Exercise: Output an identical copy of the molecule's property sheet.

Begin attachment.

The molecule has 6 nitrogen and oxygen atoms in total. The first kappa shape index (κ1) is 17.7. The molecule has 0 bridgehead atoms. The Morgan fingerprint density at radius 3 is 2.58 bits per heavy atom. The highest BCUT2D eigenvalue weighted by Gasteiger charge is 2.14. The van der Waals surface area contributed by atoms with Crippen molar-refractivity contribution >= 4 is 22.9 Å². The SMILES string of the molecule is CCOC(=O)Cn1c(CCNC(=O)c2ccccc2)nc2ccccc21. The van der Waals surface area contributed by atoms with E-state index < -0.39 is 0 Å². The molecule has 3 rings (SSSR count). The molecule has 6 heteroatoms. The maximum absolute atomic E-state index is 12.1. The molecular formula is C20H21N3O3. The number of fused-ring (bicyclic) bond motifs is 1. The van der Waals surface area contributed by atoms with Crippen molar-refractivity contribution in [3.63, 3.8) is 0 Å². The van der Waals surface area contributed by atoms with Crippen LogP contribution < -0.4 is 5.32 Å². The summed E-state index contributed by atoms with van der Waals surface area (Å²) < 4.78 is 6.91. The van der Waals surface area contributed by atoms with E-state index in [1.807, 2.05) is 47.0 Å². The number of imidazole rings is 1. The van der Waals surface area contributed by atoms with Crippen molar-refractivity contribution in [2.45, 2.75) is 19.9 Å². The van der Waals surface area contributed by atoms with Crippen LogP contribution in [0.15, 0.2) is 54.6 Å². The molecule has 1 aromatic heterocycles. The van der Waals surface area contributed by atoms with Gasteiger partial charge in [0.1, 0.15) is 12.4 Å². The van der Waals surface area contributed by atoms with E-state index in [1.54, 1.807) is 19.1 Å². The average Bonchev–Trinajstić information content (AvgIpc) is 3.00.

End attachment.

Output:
The molecule has 6 nitrogen and oxygen atoms in total. The first kappa shape index (κ1) is 17.7. The molecule has 0 bridgehead atoms. The Morgan fingerprint density at radius 3 is 2.58 bits per heavy atom. The highest BCUT2D eigenvalue weighted by Gasteiger charge is 2.14. The van der Waals surface area contributed by atoms with Crippen molar-refractivity contribution >= 4 is 22.9 Å². The SMILES string of the molecule is CCOC(=O)Cn1c(CCNC(=O)c2ccccc2)nc2ccccc21. The van der Waals surface area contributed by atoms with E-state index < -0.39 is 0 Å². The molecule has 3 rings (SSSR count). The molecule has 6 heteroatoms. The maximum absolute atomic E-state index is 12.1. The molecular formula is C20H21N3O3. The number of fused-ring (bicyclic) bond motifs is 1. The van der Waals surface area contributed by atoms with Crippen molar-refractivity contribution in [3.63, 3.8) is 0 Å². The van der Waals surface area contributed by atoms with Crippen LogP contribution < -0.4 is 5.32 Å². The summed E-state index contributed by atoms with van der Waals surface area (Å²) < 4.78 is 6.91. The van der Waals surface area contributed by atoms with E-state index in [1.807, 2.05) is 47.0 Å². The number of imidazole rings is 1. The van der Waals surface area contributed by atoms with Crippen molar-refractivity contribution in [2.45, 2.75) is 19.9 Å². The van der Waals surface area contributed by atoms with Crippen LogP contribution in [0.15, 0.2) is 54.6 Å². The molecule has 1 aromatic heterocycles. The van der Waals surface area contributed by atoms with Gasteiger partial charge in [0.1, 0.15) is 12.4 Å². The van der Waals surface area contributed by atoms with E-state index in [1.54, 1.807) is 19.1 Å². The average Bonchev–Trinajstić information content (AvgIpc) is 3.00.